Huskies Show Up To Fight

SEATTLE - I was all in favor of renaming CenturyLink Field Safeway Field but couldn't find any takers. The team that got called out last week for apparently being soft showed up Saturday night for a brawl. It was a point of pride for the Washington Huskies, and they won a hard-faught, tense, sloppy football game. In other words - it was perfect.

"I thought our kids showed a great deal of resiliency," Steve Sarkisian said after the Huskies' 20-17 win over No. 7 Oregon State. "At the end of the day I don't know how pretty it was."

Don't worry Sark: It was a ballet of brutality, a non-fiction work of ferocity, a slobberknocking symphony that Pete Carroll would have been proud to pen. Maybe Desmond Trufant bent the ear of his brother this week for that little extra motivation. Maybe Sean Parker took that Arizona stiff-arm to heart. Maybe it was the fact that they've never lost in black.

"I think the Blackout is contagious," Parker said after the game.

Some things will certainly have to be cleaned up. Three personal foul calls - two on sudden change plays in Washington's favor - could have really killed momentum for the Huskies. Defensive Coordinator Justin Wilcox left no doubt after the game that there will be consequences for those that put the game in jeopardy.

"I don't want to take away our stinger either, I thought our guys played with a real sense of purpose tonight," added Sarkisian.

All I know is that when Washington's toughness was tested by another top-10 team, the Huskies came back from each punch delivered by the Beavers with haymakers of their own. They could stayed on the canvas after Brandon Cooks' 54-yard sprint to the end zone mid-way through the third quarter, but the Dawgs remained on point, remained undaunted in the face of their own failures, their own mistakes and themselves.

"Everyone saw it - we knocked them out," Austin Seferian-Jenkins said post-game matter-of-factly. "We punched them in the mouth one time, we punched them in the mouth two times, we punched them in the mouth three times. They hit us a couple times, but we knocked them out."

In other words, they did exactly what Sarkisian asked himself to do earlier in the week; they worked through the problem. They made it happen through force of will, determination and a fighting spirit that, while it led to some unfortunate chippiness that cost them plenty of yards - it also revealed the heart and character of a program that can rise to a challenge and also finish the job at hand.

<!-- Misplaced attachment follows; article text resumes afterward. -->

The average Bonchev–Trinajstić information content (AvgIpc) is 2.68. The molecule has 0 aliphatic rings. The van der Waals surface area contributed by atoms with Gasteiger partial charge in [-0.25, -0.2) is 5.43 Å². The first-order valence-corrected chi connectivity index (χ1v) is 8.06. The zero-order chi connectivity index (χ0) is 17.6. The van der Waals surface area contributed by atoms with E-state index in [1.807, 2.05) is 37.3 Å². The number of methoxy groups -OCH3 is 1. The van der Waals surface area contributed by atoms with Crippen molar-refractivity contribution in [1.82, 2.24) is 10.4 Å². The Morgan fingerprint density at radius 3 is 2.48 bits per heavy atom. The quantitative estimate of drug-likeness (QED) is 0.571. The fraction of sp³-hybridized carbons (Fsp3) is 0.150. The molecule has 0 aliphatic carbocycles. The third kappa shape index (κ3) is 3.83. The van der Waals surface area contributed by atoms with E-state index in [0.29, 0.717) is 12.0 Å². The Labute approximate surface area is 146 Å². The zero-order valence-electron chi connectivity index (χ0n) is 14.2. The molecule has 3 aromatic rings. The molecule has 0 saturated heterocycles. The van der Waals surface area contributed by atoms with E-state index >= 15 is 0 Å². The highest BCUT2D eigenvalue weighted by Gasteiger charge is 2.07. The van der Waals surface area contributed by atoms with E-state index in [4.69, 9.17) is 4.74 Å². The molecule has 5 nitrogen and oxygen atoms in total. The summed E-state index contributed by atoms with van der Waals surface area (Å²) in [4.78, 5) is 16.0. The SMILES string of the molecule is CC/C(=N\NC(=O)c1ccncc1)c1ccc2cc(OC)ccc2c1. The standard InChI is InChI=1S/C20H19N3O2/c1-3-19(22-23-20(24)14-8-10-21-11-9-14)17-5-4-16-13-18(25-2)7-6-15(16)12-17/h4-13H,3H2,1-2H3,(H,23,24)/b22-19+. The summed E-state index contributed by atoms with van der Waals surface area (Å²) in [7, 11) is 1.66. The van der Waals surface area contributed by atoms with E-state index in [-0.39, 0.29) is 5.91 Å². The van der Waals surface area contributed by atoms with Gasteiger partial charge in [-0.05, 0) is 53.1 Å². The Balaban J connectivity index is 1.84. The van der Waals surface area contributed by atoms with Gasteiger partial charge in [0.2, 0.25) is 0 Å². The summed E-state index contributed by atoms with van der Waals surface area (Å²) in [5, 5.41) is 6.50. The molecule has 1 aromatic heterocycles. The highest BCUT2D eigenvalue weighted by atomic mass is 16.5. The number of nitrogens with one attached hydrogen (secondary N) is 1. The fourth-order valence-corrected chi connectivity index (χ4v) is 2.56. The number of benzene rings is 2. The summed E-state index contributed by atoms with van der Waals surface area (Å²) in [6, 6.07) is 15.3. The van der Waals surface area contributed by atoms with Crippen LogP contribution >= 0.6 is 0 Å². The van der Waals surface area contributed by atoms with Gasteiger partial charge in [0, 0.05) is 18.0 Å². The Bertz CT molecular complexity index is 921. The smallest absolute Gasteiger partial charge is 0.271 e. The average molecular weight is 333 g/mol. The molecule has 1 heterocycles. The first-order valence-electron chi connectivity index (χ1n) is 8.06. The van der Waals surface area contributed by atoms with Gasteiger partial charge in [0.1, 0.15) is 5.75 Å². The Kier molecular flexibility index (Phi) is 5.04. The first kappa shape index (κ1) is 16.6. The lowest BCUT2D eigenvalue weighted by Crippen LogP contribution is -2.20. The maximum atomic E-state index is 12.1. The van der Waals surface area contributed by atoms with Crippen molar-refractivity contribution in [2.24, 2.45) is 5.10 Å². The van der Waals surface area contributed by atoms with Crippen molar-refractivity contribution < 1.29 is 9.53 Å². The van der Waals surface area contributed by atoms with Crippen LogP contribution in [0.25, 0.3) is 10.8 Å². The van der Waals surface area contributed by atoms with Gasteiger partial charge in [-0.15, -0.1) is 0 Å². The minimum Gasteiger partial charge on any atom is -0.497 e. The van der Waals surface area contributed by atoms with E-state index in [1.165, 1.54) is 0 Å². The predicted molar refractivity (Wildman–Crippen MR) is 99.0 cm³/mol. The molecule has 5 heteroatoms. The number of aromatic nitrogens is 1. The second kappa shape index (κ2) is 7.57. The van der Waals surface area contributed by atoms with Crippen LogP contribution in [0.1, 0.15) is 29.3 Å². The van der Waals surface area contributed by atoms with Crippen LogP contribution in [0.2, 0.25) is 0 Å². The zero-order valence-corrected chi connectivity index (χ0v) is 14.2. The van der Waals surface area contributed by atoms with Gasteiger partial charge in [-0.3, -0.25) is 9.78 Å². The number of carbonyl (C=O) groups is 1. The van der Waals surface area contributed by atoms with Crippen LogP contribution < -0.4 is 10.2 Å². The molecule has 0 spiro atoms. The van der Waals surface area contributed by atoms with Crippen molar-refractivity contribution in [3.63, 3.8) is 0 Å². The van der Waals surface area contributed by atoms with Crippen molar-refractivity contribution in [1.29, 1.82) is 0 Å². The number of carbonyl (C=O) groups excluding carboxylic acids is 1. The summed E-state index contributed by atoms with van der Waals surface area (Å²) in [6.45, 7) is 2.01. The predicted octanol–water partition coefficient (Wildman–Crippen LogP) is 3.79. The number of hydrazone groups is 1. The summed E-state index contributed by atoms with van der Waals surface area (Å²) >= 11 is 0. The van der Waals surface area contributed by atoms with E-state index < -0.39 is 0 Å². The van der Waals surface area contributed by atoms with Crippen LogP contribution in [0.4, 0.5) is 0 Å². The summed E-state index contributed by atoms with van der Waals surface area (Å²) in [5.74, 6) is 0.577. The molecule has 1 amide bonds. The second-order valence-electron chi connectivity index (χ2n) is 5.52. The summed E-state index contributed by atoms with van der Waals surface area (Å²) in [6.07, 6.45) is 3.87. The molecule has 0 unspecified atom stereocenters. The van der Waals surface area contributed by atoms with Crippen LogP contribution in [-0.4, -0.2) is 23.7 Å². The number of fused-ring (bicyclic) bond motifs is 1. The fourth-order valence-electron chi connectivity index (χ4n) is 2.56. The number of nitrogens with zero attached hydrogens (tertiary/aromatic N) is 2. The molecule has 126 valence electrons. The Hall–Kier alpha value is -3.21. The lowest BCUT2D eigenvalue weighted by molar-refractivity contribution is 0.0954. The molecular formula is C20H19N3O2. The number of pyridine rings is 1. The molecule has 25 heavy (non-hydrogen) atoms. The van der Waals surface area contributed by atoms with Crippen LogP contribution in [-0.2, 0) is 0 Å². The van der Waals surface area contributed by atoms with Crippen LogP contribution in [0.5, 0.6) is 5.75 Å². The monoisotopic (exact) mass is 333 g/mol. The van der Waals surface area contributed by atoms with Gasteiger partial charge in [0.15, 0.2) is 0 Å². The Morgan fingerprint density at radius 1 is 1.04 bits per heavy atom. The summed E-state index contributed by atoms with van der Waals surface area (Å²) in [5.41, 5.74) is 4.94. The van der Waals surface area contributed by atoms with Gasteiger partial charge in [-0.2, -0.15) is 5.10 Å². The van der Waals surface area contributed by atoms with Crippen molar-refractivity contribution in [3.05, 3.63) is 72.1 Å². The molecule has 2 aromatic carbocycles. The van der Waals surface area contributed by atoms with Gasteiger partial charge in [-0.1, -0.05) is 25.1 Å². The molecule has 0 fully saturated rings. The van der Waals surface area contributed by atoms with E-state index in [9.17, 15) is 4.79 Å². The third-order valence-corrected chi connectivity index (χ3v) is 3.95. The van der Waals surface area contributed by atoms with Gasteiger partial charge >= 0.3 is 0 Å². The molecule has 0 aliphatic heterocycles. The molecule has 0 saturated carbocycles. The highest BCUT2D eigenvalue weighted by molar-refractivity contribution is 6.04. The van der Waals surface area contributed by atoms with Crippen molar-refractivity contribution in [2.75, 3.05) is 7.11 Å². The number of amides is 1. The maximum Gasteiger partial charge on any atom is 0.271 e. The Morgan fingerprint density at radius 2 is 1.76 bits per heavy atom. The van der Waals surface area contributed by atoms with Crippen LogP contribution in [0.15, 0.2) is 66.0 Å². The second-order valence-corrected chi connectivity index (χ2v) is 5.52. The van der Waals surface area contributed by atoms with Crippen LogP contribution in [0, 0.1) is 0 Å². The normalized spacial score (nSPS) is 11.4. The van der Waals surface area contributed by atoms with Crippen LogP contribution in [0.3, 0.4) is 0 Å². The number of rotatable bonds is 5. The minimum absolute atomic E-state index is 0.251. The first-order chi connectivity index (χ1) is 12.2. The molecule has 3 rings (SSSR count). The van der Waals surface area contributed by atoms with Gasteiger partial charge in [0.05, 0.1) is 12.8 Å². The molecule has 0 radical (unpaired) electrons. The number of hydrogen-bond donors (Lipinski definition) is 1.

"It was a tremendous amount of adversity that they were faced with in the game and they continued to show the mental and physical toughness that teams need to possess to beat a top-10 ranked team," Sarkisian said.

And it wasn't just the players that came out Saturday night looking for a battle royale. Sarkisian stated his intentions early by appearing to try and go for it on a fourth-and-1 at their own 34, but it was merely to test the Beavers' patience. And when it came time for Sark to follow the prudent play in the coach's manual - running the ball on a third-and-four at the OSU 12 with the game tied at 17 and 90 seconds left, he went for the throat. His team had given their all to get to that point, and Sarkisian was not about to let off the gas, even if that meant possibly putting the game on the line. But true to Sark's nature, whenever he has a chance to determine his own fate, he's taken it. Touchdown? Absolutely.

"I just wanted to be me," Sark said. "I'm a relatively emotional guy. I locked arms with the guys too, I was right there with them...but I wasn't in the crowd watching, I wanted to be in the fight with them."

It shouldn't come as a surprise that within an hour of Oregonian columnist John Canzano's scathing indictment of Washington's apparent Charmin-esque qualities when it came to football, his words became instant bulletin board material.

"It's rough," UW Quarterback Keith Price said when asked if Canzano's column provided some extra motivation for the Huskies. "You try to tune things out, things that are going on outside our program. But when you hear things like we're soft and we're not resilient, you have to look at yourself in the mirror and re-gather yourself.

"It's hard to call a quarterback soft."

Price has been anything but soft these past few weeks as he's struggled with his own game. To say he's run the gauntlet of emotions recently is being kind. But the best way to work through any problem is to find success and build on it. Price believes his team has started that process with Saturday night's win.

"I think our team is handling this controversy that we've been dealing with," he said. "I think we're growing overall as a team. All the young guys can see that we can beat top-ranked opponents.

"The next thing is winning on the road."


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